House of Lords discusses Maspero riots and army killing of Copts initiated by Baroness Berridge in the House of Lords on Tuesday 18 October.
youtube link http://youtu.be/Ws_AdOZcNsk
The Minister of State, Foreign and Commonwealth Office (Lord Howell of Guildford): My Lords, my right honourable friend the Foreign and Commonwealth Secretary issued a statement on 10 October expressing his profound concern over the violence in Cairo on 9 October. He urged all Egyptians to,
“refrain from violence and support the Egyptian Prime Minister’s call for calm”,
and “all sides” to,
“engage in dialogue. The freedom of religious belief … needs to be protected … The ability to worship in peace is a vital component of any … democratic society”.
Baroness Berridge: I thank my noble friend for his thoughtful and comprehensive reply. I hope he will agree that Egypt is to be commended on its successful application of the rule of law to former President Mubarak, who is currently being prosecuted for ordering the killing of protesters in the January revolution. While Her Majesty’s Government would not wish to interfere in Egypt’s internal affairs, is the Minister satisfied that a military investigation into military actions on 9 October will also result in the successful application of the rule of law to those who ordered the killing of peaceful Coptic protesters?
Lord Howell of Guildford: There is no room for satisfaction either in our own minds or, as I understand it, in the minds of the Egyptian Government. A government commission has been appointed to examine the situation, but on 12 October my right honourable friend had a detailed conversation with Mr Amr, the Egyptian Foreign Minister, during which he urged him most strongly to establish the facts and, in the words of the Egyptians, to see what went wrong. There are several different versions of what occurred, but the clear result is that many people died. This kind of violence is completely unacceptable. As my noble friend will know, we have a very close dialogue with Egypt at the moment. We are involved in a helpful and supportive way—not interfering but encouraging and supporting the de-escalation of the situation, the restoration of law and order, the call for civilians not to be tried in military courts and the removal of the state of emergency. The dialogue and the pressure are there, and I believe that the Egyptian Government realise that this kind of appalling event will greatly damage their future and must on all accounts be prevented and avoided.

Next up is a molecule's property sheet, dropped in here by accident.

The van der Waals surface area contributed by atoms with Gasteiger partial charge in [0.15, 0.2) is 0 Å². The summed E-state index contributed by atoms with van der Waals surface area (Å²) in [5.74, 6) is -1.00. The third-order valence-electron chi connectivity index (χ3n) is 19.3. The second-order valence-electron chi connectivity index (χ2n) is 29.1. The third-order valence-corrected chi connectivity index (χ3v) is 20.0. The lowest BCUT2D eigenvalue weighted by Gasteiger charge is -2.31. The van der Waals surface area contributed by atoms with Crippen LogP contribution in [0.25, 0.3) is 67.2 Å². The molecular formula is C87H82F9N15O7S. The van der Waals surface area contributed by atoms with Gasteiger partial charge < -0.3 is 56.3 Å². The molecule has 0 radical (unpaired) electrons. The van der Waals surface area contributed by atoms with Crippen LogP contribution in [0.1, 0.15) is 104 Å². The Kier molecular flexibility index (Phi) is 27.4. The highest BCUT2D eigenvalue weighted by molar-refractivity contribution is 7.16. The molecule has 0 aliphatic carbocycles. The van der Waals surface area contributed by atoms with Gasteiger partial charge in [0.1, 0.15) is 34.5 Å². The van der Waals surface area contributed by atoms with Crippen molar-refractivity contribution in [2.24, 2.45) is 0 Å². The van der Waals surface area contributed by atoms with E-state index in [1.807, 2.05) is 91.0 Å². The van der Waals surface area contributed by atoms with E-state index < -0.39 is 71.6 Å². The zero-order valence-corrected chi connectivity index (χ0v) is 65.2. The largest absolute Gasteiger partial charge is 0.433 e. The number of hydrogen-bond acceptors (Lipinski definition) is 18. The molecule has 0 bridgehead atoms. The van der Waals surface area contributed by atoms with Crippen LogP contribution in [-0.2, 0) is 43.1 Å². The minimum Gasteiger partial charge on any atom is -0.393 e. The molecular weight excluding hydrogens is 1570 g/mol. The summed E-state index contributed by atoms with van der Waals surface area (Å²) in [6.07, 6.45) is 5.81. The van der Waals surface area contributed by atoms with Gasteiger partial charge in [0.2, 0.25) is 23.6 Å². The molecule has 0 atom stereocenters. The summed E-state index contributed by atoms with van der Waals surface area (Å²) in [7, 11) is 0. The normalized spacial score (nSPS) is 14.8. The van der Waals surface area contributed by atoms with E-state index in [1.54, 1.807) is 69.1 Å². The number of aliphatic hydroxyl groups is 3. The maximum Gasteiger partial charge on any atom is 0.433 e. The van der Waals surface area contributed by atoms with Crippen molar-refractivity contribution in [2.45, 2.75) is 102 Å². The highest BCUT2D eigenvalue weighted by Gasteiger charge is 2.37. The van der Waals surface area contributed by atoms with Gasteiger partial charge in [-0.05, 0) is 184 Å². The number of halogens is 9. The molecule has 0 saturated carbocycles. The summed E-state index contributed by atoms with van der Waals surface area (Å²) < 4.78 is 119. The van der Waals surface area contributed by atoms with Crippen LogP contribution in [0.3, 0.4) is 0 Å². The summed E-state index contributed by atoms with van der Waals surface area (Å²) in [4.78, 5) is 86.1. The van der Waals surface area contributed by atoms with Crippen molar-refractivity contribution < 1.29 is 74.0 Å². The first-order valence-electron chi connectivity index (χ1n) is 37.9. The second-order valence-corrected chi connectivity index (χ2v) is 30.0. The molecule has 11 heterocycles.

Baroness Symons of Vernham Dean: My Lords, is the Minister aware of reports that judges in some Egyptian courts are refusing to accept evidence from Copts? Does he know if there is any truth in such reports? If he is not aware of them, would he be kind enough to make inquiries and write to me?
Lord Howell of Guildford: Assessing the truth of these reports is difficult, but one proposition that we have offered in support of the situation in Egypt is that civilians should not be tried in military courts. That is not quite the point that the noble Baroness made, but it is related. As for the question about their judgments, I will make further inquiries and see if I can illuminate my answer.
The Archbishop of Canterbury: Would the Minister agree that part of the underlying problem in the situation that we have seen unfolding recently is a prolonged failure on the part of the security forces to guarantee the safety of Christian personnel and property, not only in the Aswan province in recent months but over a longer period? It seems clear to many of us that this is bringing Muslims and Christians in Egypt together in great distress and anxiety about the dismantling of a long history of fruitful co-operation and coexistence in the country. As we have been reminded, a commission of inquiry has been promised by the Egyptian Administration. I hope that Her Majesty’s Government will continue to press contacts within that Government, not only on the objectivity and proper distance of that inquiry from the military establishment, but also for consideration in such an inquiry of the record of the security forces over this period.
Lord Howell of Guildford: We are all grateful to the most reverend Primate for his insights. He is absolutely right about the long history of these pressures and difficulties, as well as the recent evidence of a rising tone of extremism in the clashes that have occurred. I can only reassure him that the dialogue is continuous and the pressure is on in my right honourable friend’s discussions with the Egyptian authorities. The understanding is established that this must be a clear and full inquiry into what really happened; that the control and policy of the security forces must be even-handed; and that there must be work towards a unified law. That means equal rights for all faiths and religions in the matters of building mosques and churches, and in the security forces protecting them from violence. The most reverend Primate is absolutely right: these are the aims that we will continue to pursue with great vigour.